Upon receiving a nude photo from Mark Twain on Facebook


This is a public domain photo of Mark Twain with his shirt back on.

Apparently reports of Mr. Twain’s death have been greatly exaggerated for just last week I received a nude photo of him on Facebook.  I put him down as one of my “likes” but it would seem I did not define the nature of the relationship adequately, for there he was in all his understated glory staring expectantly at me (from the waist up, of course. Decorum, please, madame.) I tried to let him down gently, but….

I have enjoyed Facebook. It has expanded my circle of friends from those who I really intended to phone, to those to whom I really intended to send Christmas cards, to those with witty online personalities, to friends of friends with interesting online personalities to a couple of people I can’t for the life of me remember, but I don’t want to admit the possibility of early senility, so there they are.

But lately I realize that I need to dislike some things. Hey guys, when I said I liked your book, or film or cause I didn’t mean we should move in together. I don’t need updates on your latest whereabouts and definitely not on your reactions to spicy food.

And Twitter? Thus far I have avoided Twitter (because I know I would probably add another addiction and lose even more time on there.) I know everybody with influence tweets and I realize the benefits of learning to write succinctly, and I think there’s a verse in the Bible somewhere that says something like, “Where many words are spoken transgression is unavoidable,” but I think there ought to be one somewhere there that says, “When quoting oneself out of context beware of cynics, heresy hunters and fans.”

Fans may be the most dangerous. For a brief time, long, long ago, I had a taste of knowing what it was like to live in a world where more people knew me than I knew back. Big fish in little pond stuff mostly, but enough to realize that anything one does or one does not do can and will be reported by people who specialize in knocking the stuffin’s out of one and replacing it with straw.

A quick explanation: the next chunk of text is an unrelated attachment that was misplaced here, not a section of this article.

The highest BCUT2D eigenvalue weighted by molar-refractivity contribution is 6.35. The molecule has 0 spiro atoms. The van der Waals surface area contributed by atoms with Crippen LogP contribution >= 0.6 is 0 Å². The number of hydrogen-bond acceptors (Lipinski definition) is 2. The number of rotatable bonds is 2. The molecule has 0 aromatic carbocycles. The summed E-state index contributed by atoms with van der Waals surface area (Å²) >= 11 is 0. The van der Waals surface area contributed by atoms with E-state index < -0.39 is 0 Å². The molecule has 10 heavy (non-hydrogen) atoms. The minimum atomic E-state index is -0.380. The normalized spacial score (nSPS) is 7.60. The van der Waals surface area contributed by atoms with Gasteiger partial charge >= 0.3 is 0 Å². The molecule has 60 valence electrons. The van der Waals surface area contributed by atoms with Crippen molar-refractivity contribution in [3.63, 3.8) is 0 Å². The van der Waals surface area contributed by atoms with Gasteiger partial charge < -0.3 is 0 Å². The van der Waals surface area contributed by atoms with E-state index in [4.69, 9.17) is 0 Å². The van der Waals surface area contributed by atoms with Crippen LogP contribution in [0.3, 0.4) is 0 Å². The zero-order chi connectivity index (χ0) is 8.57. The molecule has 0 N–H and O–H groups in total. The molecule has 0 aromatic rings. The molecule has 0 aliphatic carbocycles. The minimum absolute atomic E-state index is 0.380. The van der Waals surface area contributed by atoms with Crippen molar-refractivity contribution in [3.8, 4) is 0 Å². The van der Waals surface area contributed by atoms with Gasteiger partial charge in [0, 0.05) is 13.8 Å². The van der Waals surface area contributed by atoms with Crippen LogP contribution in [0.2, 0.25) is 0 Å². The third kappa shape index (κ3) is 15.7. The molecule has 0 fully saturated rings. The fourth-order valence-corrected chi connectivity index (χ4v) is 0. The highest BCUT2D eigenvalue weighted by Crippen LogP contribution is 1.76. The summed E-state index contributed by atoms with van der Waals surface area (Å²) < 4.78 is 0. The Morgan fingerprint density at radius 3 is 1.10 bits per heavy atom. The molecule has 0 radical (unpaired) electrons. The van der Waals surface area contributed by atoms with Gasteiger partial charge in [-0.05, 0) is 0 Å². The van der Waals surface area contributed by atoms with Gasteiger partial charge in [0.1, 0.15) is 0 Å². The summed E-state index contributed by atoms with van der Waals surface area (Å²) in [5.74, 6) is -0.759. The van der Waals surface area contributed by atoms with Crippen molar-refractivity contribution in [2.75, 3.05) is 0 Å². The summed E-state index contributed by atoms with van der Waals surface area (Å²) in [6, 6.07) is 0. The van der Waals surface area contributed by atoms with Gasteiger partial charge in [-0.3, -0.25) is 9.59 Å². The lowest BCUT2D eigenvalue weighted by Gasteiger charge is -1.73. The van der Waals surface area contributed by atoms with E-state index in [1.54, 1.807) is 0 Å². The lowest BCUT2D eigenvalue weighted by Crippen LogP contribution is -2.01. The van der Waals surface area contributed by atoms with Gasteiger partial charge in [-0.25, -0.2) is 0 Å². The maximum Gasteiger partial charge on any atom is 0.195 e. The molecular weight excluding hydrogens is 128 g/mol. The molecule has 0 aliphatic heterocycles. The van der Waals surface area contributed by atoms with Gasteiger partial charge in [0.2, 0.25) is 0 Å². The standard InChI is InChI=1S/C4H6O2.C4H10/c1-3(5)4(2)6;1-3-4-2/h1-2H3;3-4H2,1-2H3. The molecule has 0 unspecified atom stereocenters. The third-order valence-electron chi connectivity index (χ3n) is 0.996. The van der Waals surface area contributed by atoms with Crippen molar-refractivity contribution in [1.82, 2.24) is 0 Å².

I have read articles about myself that prompted me to say, “This sounds like someone completely different from anyone I have ever known. I would like to meet this person.” (Never, never  read your own P.R.) I’ve also read articles that credited me with statements I swear never passed my lips.

What upset me about my few fans is that they assumed they knew me, and oddly enough, that I knew them. They knew a few stage personas and thought that spending time reading about me was as good as spending time with me.

The preacher in a church I visited today pointed out that the difference between being a follower of someone on social media and knowing them personally was like the difference between reading about Jesus Christ and getting to know him by actually spending one-on-one time with him.

If Jesus tweeted, “Fed fish burgers to 5000 guys today” he’d get a thousand “way-to-go-dudes,” but how many would sit down with him after the crowds had gone and ask, “So what did you mean when you told us to feed those guys ourselves? How on earth are we supposed to do that? You can really baffle me sometimes. I’m tempted to go back to my day job, but I mean, wow, I just saw it happen my  with my own eyes –in my own basket. Who are you?”

Sometimes on Facebook, because we are reminded of people’s activities and comment on their statuses, and they on ours, we think we know them. We don’t. We know their grandchildren are perfect and they baked 12 dozen buns, 6 dozen muffins and changed the oil in the Mazda before starting their 7 a.m. shift, or that politician’s names flame out of their keyboards like cuss words, or that the trunk full of cases of beer is intended, not for a party of 36, but a party of four guys and a labradoodle, but we don’t really know them.